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Philander Chase Passes Away

Today in Masonic History Philander Chase passes away in 1852.

Philander Chase was an American clergyman.

Chase was born on December 14th, 1775 in Cornish, New Hampshire. He attended Dartmouth College and graduated in 1795. After graduation he worked as a lay reader in various New England Towns. He also helped to support himself as a school teacher.

In 1798, Chase was ordained as a deacon of St. George's Chapel in Long Island, New York. After that Chase was assigned to the upper west corner of New York where he traveled and worked as a missionary. The following year he was ordained as a priest. He served a congregation in Poughkeepsie, New York.

In 1805, Chase was challenged to create the first Episcopal congregation in Louisiana. For this, Chase took his wife who suffered from tuberculosis hoping that the warmer weather would help her condition. While there Chase attempted to hire a house servant. There were none available so Chase purchased a slave from Maryland. Chase considered slavery as evil and immediately freed the man, Jack. In 1807, Jack boarded a ship for England. This caused Chase's character to come into question in Louisiana, that he would not only free the man, that he would allow him to leave for England.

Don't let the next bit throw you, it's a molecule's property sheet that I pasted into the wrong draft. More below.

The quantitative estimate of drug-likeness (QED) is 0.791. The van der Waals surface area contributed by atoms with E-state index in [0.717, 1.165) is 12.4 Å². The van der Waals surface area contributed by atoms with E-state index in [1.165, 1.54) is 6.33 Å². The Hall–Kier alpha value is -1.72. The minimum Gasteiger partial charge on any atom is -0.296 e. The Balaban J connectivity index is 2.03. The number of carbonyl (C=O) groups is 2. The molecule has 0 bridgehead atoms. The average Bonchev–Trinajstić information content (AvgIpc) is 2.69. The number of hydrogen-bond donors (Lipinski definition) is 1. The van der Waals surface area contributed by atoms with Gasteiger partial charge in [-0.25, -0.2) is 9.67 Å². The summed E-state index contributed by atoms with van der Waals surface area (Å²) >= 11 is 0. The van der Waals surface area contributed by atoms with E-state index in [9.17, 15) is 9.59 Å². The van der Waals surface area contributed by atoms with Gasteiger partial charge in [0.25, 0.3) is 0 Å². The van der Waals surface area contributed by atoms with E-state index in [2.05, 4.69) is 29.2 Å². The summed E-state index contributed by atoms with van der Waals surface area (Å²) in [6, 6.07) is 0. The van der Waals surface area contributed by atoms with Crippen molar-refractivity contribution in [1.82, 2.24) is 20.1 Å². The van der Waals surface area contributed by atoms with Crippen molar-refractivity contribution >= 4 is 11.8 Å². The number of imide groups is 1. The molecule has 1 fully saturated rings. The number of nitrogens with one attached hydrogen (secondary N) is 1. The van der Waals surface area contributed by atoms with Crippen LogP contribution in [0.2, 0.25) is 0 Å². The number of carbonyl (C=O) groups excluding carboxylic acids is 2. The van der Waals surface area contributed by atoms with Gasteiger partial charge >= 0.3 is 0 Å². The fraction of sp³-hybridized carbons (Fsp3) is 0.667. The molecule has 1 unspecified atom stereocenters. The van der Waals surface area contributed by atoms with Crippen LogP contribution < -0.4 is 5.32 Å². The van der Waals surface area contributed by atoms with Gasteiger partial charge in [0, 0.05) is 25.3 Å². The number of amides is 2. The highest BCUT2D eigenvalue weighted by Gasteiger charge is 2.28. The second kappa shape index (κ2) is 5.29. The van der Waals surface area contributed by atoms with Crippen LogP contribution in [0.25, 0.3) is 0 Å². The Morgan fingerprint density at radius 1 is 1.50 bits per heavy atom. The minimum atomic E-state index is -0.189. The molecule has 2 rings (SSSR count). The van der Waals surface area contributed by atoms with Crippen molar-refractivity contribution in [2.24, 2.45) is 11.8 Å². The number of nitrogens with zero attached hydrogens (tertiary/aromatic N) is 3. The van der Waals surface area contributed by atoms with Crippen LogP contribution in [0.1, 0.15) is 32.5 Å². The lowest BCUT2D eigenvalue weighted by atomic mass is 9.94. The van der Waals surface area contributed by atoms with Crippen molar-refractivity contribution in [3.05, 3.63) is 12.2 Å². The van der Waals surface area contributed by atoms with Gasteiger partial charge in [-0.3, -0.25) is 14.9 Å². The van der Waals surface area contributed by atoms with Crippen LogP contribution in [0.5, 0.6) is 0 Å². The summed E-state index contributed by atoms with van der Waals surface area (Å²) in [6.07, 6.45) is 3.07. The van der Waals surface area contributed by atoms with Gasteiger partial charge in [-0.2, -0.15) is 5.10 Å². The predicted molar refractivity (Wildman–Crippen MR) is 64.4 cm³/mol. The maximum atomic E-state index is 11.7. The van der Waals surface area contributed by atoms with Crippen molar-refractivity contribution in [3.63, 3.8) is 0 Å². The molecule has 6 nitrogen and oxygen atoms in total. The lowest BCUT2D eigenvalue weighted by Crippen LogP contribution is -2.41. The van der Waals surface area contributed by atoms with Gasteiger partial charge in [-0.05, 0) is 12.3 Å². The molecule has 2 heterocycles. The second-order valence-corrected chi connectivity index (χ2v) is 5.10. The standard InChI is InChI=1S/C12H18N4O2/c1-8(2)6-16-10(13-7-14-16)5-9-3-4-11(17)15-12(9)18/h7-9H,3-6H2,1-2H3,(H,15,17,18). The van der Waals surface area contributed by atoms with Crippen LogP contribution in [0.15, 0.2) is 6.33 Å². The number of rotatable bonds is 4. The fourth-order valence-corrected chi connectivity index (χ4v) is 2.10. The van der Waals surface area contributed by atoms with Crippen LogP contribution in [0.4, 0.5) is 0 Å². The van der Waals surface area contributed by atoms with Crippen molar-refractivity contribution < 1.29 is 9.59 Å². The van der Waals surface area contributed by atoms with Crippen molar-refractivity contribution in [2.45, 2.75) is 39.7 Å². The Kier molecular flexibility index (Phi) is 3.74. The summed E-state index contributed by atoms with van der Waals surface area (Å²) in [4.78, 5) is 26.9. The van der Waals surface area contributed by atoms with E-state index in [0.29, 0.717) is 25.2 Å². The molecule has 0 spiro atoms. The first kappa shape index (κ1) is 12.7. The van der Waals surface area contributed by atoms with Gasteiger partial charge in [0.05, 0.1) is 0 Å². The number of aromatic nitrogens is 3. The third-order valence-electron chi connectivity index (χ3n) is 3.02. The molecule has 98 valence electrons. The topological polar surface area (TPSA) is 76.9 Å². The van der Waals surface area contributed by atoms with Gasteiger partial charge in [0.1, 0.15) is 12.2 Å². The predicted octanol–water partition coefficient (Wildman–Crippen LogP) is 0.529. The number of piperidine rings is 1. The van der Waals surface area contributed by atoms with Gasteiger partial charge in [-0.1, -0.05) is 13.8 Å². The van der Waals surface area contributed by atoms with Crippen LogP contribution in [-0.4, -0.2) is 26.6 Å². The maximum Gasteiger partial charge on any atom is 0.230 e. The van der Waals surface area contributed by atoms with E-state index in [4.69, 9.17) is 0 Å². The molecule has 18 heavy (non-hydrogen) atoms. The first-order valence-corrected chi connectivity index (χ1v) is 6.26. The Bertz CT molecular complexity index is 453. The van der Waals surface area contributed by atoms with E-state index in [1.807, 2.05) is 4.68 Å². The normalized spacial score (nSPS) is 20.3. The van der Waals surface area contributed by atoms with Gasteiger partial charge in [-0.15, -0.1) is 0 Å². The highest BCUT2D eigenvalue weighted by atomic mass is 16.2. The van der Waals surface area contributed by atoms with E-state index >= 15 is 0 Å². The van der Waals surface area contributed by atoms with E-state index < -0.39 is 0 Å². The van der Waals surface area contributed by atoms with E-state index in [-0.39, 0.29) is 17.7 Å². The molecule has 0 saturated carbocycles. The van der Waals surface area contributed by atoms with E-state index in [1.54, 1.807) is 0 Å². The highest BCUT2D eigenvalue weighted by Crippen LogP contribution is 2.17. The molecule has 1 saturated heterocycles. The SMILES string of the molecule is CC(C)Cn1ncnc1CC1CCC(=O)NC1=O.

In 1817 Chase traveled to Ohio where he evangelized to the pioneers on the frontier. In 1818 he was elected as the Bishop of Ohio, an unfunded position. In 1823 he worked to establish a seminary school in Ohio. He traveled to England to try to raise money for the school and although relatively successful he was eventually forced to make a decision to give up control of the school. He not only gave up control of the school he also resigned his position as Bishop.

In 1835, Chase was asked and accepted the position of the first Episcopal Bishop of Illinois. In Illinois he once again attempted to create a school for the school. As Chase's health declined the school was not able to support of itself. After his passing the school was turned over to the state of Illinois.

Chase was riding in a carriage with his second wife, the first had passed away many years earlier. The carriage overturned and Chase suffered a concussion. He told the men who carried him home that "You may now order my coffin, --I am glad of it!". Chase passed away 7 days later on September 20th, 1852.

Chase was raised in Temple Lodge No. 14 in Albany, New York.